The U.S. Army and Israeli industry team conducted the first live-fire test of the recently received Iron Dome defense system, according to a recent service news release.
In a release Monday, Program Executive Office Missiles and Space reported the U.S. Army, the Israel Missile Defense Organization (IMDO) and RAFAEL have successfully completed a live-fire test of the first Iron Dome Defense System (IDDS-A) Battery, which the U.S. acquired from Israel.
IDDS-A will defend supported forces within fixed and semi-fixed locations against sub-sonic Cruise Missiles, Groups 2 &3 Unmanned Aircraft Systems, and Rockets, Artillery and Mortar threats, said in a news release
In August 2019, the United States and Israel signed an agreement for the procurement of two IDDS-A batteries to defend deployed US forces against various aerial threats. The IDDS-A systems were delivered in 2020, and have undergone a process of acceptance testing and operator training over the past months.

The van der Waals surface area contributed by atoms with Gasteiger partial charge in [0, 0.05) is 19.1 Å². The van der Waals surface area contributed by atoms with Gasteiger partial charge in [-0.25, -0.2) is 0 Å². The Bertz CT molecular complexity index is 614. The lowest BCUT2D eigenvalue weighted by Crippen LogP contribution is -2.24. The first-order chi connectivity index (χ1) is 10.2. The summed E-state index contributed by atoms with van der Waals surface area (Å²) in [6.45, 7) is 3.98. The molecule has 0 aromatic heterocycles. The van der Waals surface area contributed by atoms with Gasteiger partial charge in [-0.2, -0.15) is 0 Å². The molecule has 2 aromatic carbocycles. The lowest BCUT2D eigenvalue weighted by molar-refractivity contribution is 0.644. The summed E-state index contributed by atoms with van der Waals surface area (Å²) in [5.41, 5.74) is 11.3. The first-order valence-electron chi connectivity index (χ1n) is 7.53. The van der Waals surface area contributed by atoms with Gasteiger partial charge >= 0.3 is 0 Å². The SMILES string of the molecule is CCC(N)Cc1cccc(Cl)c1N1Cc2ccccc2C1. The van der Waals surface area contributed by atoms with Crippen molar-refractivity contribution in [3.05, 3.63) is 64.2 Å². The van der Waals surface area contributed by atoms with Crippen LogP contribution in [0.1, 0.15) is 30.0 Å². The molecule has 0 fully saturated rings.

The 3-43 Air Defense Artillery (ADA) Battalion (BN), a subordinate unit assigned to the 11th ADA Brigade (BDE) in Fort Bliss, TX is the first unit to undergo New Equipment Training, and execute live-fire tests with the newly acquired interim cruise missile defense system. Soldiers from 3-43 ADA successfully engaged eight cruise missile surrogate targets as part of a coordinated performance test and live-fire event.
The U.S. Army plans to field both IDDS-A batteries as an interim cruise missile defense solution, while continuing to acquire an enduring Indirect Fire Protection Capability (IFPC) Increment 2 (Inc2) system. Future variants of the IFPC program include technology insertions such as directed energy, which will provide a critical protection capability against sub-sonic Cruise Missiles, Groups 2 &3 Unmanned Aircraft Systems, and Rockets, Artillery and Mortars threats.